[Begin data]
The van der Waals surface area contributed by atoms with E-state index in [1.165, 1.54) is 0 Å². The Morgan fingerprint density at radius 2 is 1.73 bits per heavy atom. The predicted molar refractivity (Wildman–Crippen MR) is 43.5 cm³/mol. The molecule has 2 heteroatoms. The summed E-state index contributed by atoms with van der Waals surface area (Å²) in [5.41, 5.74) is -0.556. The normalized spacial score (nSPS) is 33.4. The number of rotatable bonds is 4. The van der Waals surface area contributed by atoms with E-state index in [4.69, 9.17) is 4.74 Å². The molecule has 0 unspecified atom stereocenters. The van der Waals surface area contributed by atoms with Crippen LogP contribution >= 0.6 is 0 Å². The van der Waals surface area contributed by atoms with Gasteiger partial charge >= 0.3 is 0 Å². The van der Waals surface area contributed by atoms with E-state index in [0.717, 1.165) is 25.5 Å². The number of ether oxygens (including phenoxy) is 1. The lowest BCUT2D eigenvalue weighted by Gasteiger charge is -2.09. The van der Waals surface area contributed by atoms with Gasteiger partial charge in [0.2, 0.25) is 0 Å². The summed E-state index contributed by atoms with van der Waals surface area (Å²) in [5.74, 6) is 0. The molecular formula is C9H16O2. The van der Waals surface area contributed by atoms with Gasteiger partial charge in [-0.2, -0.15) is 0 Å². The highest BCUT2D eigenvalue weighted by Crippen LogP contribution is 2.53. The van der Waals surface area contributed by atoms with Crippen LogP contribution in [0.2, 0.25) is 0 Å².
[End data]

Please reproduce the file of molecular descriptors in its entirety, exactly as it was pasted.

The van der Waals surface area contributed by atoms with E-state index in [1.165, 1.54) is 0 Å². The Morgan fingerprint density at radius 2 is 1.73 bits per heavy atom. The predicted molar refractivity (Wildman–Crippen MR) is 43.5 cm³/mol. The molecule has 2 heteroatoms. The summed E-state index contributed by atoms with van der Waals surface area (Å²) in [5.41, 5.74) is -0.556. The normalized spacial score (nSPS) is 33.4. The number of rotatable bonds is 4. The van der Waals surface area contributed by atoms with E-state index in [4.69, 9.17) is 4.74 Å². The molecule has 0 unspecified atom stereocenters. The van der Waals surface area contributed by atoms with Crippen LogP contribution >= 0.6 is 0 Å². The van der Waals surface area contributed by atoms with Gasteiger partial charge >= 0.3 is 0 Å². The van der Waals surface area contributed by atoms with E-state index in [0.717, 1.165) is 25.5 Å². The number of ether oxygens (including phenoxy) is 1. The lowest BCUT2D eigenvalue weighted by Gasteiger charge is -2.09. The van der Waals surface area contributed by atoms with Gasteiger partial charge in [0.2, 0.25) is 0 Å². The summed E-state index contributed by atoms with van der Waals surface area (Å²) in [5.74, 6) is 0. The molecular formula is C9H16O2. The van der Waals surface area contributed by atoms with Gasteiger partial charge in [-0.2, -0.15) is 0 Å². The highest BCUT2D eigenvalue weighted by Crippen LogP contribution is 2.53. The van der Waals surface area contributed by atoms with Crippen LogP contribution in [0.2, 0.25) is 0 Å².